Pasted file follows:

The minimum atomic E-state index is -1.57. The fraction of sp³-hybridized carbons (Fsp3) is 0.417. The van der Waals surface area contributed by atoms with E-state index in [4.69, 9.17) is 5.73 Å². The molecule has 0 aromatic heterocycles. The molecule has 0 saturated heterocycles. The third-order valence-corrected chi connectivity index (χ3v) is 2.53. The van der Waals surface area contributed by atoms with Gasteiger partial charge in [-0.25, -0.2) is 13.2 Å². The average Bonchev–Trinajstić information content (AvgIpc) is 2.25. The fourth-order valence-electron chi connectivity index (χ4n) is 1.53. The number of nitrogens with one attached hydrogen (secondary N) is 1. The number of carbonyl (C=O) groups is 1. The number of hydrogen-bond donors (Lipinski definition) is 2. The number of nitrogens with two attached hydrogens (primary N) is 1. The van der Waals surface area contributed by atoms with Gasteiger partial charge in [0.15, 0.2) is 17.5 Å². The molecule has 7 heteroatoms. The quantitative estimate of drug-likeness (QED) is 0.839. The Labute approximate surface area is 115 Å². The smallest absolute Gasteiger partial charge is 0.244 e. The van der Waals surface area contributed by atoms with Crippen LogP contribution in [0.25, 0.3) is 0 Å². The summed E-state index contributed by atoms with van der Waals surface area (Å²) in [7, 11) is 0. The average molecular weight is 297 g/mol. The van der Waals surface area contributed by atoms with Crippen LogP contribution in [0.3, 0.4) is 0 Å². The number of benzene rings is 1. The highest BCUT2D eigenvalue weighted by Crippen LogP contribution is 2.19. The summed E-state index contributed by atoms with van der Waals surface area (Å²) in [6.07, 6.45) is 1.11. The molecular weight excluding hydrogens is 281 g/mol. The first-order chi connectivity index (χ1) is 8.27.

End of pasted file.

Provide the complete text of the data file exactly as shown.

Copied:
The minimum atomic E-state index is -1.57. The fraction of sp³-hybridized carbons (Fsp3) is 0.417. The van der Waals surface area contributed by atoms with E-state index in [4.69, 9.17) is 5.73 Å². The molecule has 0 aromatic heterocycles. The molecule has 0 saturated heterocycles. The third-order valence-corrected chi connectivity index (χ3v) is 2.53. The van der Waals surface area contributed by atoms with Gasteiger partial charge in [-0.25, -0.2) is 13.2 Å². The average Bonchev–Trinajstić information content (AvgIpc) is 2.25. The fourth-order valence-electron chi connectivity index (χ4n) is 1.53. The number of nitrogens with one attached hydrogen (secondary N) is 1. The number of carbonyl (C=O) groups is 1. The number of hydrogen-bond donors (Lipinski definition) is 2. The number of nitrogens with two attached hydrogens (primary N) is 1. The van der Waals surface area contributed by atoms with Gasteiger partial charge in [0.15, 0.2) is 17.5 Å². The molecule has 7 heteroatoms. The quantitative estimate of drug-likeness (QED) is 0.839. The Labute approximate surface area is 115 Å². The smallest absolute Gasteiger partial charge is 0.244 e. The van der Waals surface area contributed by atoms with Crippen LogP contribution in [0.25, 0.3) is 0 Å². The summed E-state index contributed by atoms with van der Waals surface area (Å²) in [7, 11) is 0. The average molecular weight is 297 g/mol. The van der Waals surface area contributed by atoms with Crippen LogP contribution in [0.3, 0.4) is 0 Å². The number of benzene rings is 1. The highest BCUT2D eigenvalue weighted by Crippen LogP contribution is 2.19. The summed E-state index contributed by atoms with van der Waals surface area (Å²) in [6.07, 6.45) is 1.11. The molecular weight excluding hydrogens is 281 g/mol. The first-order chi connectivity index (χ1) is 8.27.